Computer Crimes Act
In this increasingly technological world, more and more crimes are being perpetrated through the use of computers. One prevalent type of crime is 'hacking' (ie, the unauthorized infiltration of computer systems).
Earlier this year, the Malaysian Parliament's web site (www.parlimen.gov.my) was hacked by an individual known only as 'Topeira'. All information on the web site was erased and replaced with Portuguese words and the Brazilian web address for the pop group 'Garbage'.
This is not an isolated incident. It is estimated that around 50 government owned Malaysian web sites have been hacked in the last few years.
The Computer Crimes Act 1997, which came into force on June 1 2000, prohibits the unauthorized use of computers and the modification of computer records. A crime is committed under the act if:
- unauthorized access to computer material is gained;
- unauthorized access is gained with intent to commit or facilitate the commission of a further offence;
- unauthorized modification of the contents of any computer is carried out; or
- the means of access is communicated (whether directly or indirectly) to an unauthorized person.
Attempting to commit these acts, or abetting in their commission, also constitute offences.
Section 2(2) of the act states that a person secures access to a computer if he or she:
- uses, alters or erases a computer program or data;
- copies or moves a program or data to a different storage medium or location in the storage medium where it is held; or
- causes a program or data to be output from the computer in which it is held, by having it displayed or produced in any manner.
Section 2(5) further provides that access to any information held in a computer is regarded as 'unauthorized' if the person accessing the computer is not entitled to access the information and does not have the consent of an authorized person.
A person found guilty of hacking may be sentenced to a fine, imprisonment or both, depending on the crime committed.
A person who merely gains access to unauthorized material without the intention of committing a further offence will be liable to a fine of up to M$50,000, imprisonment for up to five years, or both.
A person who gains unauthorized access with intent to commit or facilitate the commission of a further offence (which involves fraud or dishonesty, or which causes injury as defined in the Penal Code) will be liable for a fine of up to M$150, 000, imprisonment for up to 10 years, or both.
The act of corrupting or removing the entire content of a web site constitutes unauthorized modification, which is prohibited under Section 5 of the act. The penalty for this crime is a fine of up to M$100,000, imprisonment for up to seven years, or both.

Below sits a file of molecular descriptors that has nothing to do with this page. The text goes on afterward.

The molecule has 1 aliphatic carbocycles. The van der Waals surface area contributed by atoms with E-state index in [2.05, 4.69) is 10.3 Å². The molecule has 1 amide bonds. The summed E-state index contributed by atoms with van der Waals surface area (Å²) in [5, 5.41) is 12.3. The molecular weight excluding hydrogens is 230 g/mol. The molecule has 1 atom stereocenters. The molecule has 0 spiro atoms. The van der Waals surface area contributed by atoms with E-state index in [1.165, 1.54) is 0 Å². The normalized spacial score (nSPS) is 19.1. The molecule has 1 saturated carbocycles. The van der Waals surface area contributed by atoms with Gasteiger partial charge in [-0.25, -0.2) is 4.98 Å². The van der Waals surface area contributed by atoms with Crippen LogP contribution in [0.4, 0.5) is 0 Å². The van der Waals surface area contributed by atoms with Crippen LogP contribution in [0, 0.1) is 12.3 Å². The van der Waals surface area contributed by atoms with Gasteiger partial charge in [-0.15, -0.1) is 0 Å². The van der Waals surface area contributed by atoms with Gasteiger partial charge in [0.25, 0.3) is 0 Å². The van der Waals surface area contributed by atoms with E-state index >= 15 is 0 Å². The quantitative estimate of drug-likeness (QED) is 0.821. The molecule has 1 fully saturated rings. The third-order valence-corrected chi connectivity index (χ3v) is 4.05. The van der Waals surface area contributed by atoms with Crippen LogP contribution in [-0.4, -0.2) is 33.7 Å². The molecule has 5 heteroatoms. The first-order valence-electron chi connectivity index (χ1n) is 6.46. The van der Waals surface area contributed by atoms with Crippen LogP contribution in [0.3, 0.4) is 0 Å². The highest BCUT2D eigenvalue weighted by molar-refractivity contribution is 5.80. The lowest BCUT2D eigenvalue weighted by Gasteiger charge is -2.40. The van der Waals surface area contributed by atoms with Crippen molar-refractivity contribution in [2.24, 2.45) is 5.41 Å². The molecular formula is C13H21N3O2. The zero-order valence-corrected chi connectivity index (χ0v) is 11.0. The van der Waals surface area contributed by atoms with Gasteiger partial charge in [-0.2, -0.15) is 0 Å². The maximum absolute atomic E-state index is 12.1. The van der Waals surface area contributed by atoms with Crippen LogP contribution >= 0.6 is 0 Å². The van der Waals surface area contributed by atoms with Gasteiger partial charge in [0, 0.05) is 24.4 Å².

Recent investigations indicate that 'Topeira' may be based in another jurisdiction. Traditionally, this means that he is out of reach of Malaysian law. However, the government has recognized that such a jurisdictional limitation hinders efforts to deal with computer crimes which, generally, are borderless by nature. Thus, Section 9 of the act provides that the legislation has extra-territorial effect.
In relation to a particular offence, the nexus requirement is satisfied under Section 9 if the computer, program or data was in Malaysia or was capable of being connected or sent to, or used by or with, a computer in Malaysia at the time of the crime.
Nevertheless, perpetrators residing outside Malaysia must still be extradited if they are to be prosecuted in Malaysia. Currently, Malaysia has extradition arrangements with Indonesia, Thailand, America, Brunei and Singapore. Extradition from other countries may prove to be lengthy and complicated.
Section 10 of the act gives police officers the power to search any premises and to access, inspect and seize any computer equipment or data that will assist in the investigation of a computer crime. Further, police officers are empowered to arrest any person whom they reasonably believe has committed (or is committing) an offence under the act. A warrant is not required.
However, these powers in themselves may not be adequate for the collection of evidence with regard to hacking. Even if a hacker resides in Malaysia, the necessary evidence and data trail to link a crime with an individual may be on a server in a foreign jurisdiction. In such cases, the cooperation of relevant foreign legal systems will be required.
For further information on this topic please contact Sharon Suyin Tan or Pooi Yuee Wong at Zaid Ibrahim & Co by telephone (+603 257 9999) or by fax (+603 254 4888) or by email ([email protected] or [email protected]).
The materials contained on this web site are for general information purposes only and are subject to the disclaimer.